Biochemistry professor Rachael Baker has a PhD in biochemistry and biophysics from the University of North Carolina at Chapel Hill. She recently won an award from an international research group for innovative research on rare diseases.
And who is Professor Baker curious about? You.
When you peek in her classroom and lab, you’ll discover a student-centered approach. She is an expert in biochemistry—and she’s going to sit beside you, guiding you to become the kind of thinker and researcher the world needs.
Professor Baker answered some questions for us about this approach and how it will empower you to make positive change.
How would you describe teaching at Calvin?
I like that my classes are small enough that I can get to know students individually. Teaching is not about the expert at the front of the room imparting information to eager students. Teaching is enabling students to think critically—helping students dismantle their own misconceptions and build new, complex networks of ideas. I love working alongside each student to equip students to explore how to think like a chemist and biochemist.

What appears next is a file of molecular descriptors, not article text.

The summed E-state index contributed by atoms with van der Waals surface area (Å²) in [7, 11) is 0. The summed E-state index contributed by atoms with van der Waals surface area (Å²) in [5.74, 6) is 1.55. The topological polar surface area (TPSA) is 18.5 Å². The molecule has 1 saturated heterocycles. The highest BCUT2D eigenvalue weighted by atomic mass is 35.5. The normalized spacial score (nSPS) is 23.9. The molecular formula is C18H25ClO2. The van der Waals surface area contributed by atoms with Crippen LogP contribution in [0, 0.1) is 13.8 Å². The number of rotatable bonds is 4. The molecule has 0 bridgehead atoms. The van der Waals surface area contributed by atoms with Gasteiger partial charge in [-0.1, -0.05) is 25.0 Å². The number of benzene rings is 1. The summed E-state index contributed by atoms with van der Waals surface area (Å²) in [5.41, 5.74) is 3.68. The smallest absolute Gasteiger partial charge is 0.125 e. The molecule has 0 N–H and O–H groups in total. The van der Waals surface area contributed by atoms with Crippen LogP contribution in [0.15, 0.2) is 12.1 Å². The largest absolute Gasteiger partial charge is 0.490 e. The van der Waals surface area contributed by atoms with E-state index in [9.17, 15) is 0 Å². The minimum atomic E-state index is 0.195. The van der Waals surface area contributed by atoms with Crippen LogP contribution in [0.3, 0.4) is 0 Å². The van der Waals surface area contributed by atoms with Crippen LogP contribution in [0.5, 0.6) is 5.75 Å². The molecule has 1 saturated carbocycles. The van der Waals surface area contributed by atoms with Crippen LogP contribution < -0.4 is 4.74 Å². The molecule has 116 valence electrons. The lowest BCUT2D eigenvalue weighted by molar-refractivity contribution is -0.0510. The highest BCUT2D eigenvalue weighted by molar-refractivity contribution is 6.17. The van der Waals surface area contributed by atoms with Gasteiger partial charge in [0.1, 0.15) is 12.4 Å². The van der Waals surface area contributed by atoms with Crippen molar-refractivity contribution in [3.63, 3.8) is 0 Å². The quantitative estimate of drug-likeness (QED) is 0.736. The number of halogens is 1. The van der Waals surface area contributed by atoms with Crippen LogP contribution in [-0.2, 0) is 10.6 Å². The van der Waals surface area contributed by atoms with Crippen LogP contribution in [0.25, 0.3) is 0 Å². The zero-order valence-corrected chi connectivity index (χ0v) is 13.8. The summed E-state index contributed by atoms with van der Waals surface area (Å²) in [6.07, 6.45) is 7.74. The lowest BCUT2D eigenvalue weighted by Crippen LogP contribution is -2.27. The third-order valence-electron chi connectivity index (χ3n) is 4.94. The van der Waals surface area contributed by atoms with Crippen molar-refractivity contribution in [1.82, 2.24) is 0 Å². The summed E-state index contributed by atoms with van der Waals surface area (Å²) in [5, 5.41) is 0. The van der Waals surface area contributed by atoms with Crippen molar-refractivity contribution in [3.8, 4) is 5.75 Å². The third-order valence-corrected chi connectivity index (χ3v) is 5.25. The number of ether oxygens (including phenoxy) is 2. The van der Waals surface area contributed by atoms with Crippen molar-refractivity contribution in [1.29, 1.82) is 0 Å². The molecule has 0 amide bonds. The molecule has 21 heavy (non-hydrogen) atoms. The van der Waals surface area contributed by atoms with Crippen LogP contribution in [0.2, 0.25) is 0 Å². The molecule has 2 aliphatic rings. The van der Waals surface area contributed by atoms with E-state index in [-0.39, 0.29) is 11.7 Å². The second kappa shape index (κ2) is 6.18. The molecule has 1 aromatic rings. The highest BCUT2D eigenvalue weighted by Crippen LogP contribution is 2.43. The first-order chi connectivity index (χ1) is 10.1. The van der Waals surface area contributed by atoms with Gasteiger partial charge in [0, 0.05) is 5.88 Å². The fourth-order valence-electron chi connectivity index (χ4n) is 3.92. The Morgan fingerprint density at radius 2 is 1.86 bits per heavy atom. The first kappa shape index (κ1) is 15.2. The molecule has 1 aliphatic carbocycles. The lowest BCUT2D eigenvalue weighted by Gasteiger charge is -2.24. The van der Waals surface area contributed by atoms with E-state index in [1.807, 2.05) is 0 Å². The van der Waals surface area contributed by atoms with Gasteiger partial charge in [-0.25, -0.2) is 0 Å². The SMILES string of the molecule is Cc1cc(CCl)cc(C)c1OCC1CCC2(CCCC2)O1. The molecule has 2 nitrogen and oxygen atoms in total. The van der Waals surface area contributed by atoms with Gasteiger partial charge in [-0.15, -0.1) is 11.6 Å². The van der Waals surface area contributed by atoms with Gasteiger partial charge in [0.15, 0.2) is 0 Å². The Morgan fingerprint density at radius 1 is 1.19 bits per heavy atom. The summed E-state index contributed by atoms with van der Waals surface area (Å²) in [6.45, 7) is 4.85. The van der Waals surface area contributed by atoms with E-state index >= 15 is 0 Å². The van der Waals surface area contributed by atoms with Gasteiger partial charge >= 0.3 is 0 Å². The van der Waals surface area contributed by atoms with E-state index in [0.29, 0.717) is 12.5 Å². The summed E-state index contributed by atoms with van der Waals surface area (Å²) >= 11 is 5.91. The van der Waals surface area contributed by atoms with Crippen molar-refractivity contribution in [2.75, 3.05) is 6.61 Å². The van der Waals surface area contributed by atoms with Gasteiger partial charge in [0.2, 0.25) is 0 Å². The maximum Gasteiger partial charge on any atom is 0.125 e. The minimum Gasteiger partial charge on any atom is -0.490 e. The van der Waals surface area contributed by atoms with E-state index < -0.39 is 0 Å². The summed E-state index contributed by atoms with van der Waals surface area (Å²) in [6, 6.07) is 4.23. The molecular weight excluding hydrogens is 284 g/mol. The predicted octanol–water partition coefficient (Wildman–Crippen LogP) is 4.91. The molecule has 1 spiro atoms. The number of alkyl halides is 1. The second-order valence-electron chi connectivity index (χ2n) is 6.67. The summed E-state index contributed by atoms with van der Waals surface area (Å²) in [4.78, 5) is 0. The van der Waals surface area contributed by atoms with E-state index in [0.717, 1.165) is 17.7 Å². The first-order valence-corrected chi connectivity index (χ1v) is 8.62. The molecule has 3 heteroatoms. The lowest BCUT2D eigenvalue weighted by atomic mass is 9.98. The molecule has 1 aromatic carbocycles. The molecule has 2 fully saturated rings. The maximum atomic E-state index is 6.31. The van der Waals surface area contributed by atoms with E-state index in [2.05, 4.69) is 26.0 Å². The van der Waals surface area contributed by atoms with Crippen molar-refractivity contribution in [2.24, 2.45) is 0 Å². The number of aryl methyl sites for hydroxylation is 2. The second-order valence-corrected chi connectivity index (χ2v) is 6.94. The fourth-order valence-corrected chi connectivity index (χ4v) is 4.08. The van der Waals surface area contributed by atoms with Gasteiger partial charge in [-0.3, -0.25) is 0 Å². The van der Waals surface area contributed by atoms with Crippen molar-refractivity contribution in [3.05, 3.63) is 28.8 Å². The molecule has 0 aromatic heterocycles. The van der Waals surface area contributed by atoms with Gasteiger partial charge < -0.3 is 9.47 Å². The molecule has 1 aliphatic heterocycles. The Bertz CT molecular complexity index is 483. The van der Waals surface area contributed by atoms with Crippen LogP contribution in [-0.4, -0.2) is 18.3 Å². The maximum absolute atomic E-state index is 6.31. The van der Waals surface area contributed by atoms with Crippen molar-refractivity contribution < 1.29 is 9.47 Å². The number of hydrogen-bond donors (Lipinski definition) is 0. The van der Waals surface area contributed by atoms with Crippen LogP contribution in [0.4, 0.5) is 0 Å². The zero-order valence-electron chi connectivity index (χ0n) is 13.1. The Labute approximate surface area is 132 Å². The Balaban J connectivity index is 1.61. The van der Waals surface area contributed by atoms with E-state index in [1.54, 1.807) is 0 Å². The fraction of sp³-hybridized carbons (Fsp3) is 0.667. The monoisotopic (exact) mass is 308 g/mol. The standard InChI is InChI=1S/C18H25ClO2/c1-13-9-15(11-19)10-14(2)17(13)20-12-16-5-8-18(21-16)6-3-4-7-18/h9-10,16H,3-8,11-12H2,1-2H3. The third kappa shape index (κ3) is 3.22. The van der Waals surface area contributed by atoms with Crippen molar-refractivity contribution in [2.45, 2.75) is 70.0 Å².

How would you describe the classroom interaction between faculty and students in chemistry?
As a student in chemistry at Calvin, professors will know you by name. Our classes are small, which means we can engage with students on an individual basis. We value critical thinking, so we focus on making sure students understand how to think about chemistry. Students don’t just learn the content we teach in class—they learn how to learn new content and think about new ideas they will encounter once they leave Calvin.
What do you enjoy about working with Calvin students on research projects?
Students bring so much energy to the lab. Every time a student joins my research program, I get a little more excited about my research project. I love watching students be challenged by new experiences and gain confidence when mastering new skills. I love getting to work alongside students—I get to know them, to help them develop new skills, and to explore with them how science will fit into their lives and careers in the future.
What makes Calvin graduates different?
What sets a Calvin graduate apart is not the number of science courses they have taken, the type of research they have done, or their GPA. They stand out, because they know how to think critically. They stand out, because they have the skills to tackle new and challenging problems. And they stand out, because they engage their work authentically and wholeheartedly.
This does not come from taking the most classes in the sciences or working in the best funded labs in the country. This comes from working one-on-one with mentors who know and care for students. Our mentors take the time to challenge students to learn new things and develop essential skills. That's the Calvin difference.